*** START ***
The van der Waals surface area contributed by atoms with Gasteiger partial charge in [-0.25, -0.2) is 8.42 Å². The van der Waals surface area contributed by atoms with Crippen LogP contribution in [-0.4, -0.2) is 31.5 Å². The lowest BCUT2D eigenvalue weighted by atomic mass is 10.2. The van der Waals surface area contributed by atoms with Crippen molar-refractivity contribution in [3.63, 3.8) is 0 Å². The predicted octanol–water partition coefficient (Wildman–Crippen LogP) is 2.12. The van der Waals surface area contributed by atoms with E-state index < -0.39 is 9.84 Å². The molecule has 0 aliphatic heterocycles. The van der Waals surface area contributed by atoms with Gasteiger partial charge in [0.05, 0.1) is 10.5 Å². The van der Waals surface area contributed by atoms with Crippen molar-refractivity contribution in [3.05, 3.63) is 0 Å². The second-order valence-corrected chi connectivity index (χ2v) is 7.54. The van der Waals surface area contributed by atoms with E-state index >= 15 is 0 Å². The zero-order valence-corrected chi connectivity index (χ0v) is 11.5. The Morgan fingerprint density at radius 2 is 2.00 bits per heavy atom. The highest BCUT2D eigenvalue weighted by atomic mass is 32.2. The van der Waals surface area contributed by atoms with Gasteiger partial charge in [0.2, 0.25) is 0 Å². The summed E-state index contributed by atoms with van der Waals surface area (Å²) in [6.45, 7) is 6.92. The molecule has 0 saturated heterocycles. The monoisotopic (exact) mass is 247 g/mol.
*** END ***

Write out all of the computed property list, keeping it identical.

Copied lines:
The van der Waals surface area contributed by atoms with Gasteiger partial charge in [-0.25, -0.2) is 8.42 Å². The van der Waals surface area contributed by atoms with Crippen LogP contribution in [-0.4, -0.2) is 31.5 Å². The lowest BCUT2D eigenvalue weighted by atomic mass is 10.2. The van der Waals surface area contributed by atoms with Crippen molar-refractivity contribution in [3.63, 3.8) is 0 Å². The predicted octanol–water partition coefficient (Wildman–Crippen LogP) is 2.12. The van der Waals surface area contributed by atoms with E-state index < -0.39 is 9.84 Å². The molecule has 0 aliphatic heterocycles. The van der Waals surface area contributed by atoms with Gasteiger partial charge in [0.05, 0.1) is 10.5 Å². The van der Waals surface area contributed by atoms with Crippen molar-refractivity contribution in [3.05, 3.63) is 0 Å². The second-order valence-corrected chi connectivity index (χ2v) is 7.54. The van der Waals surface area contributed by atoms with E-state index >= 15 is 0 Å². The zero-order valence-corrected chi connectivity index (χ0v) is 11.5. The Morgan fingerprint density at radius 2 is 2.00 bits per heavy atom. The highest BCUT2D eigenvalue weighted by atomic mass is 32.2. The van der Waals surface area contributed by atoms with Gasteiger partial charge in [0.2, 0.25) is 0 Å². The summed E-state index contributed by atoms with van der Waals surface area (Å²) in [6.45, 7) is 6.92. The molecule has 0 saturated heterocycles. The monoisotopic (exact) mass is 247 g/mol.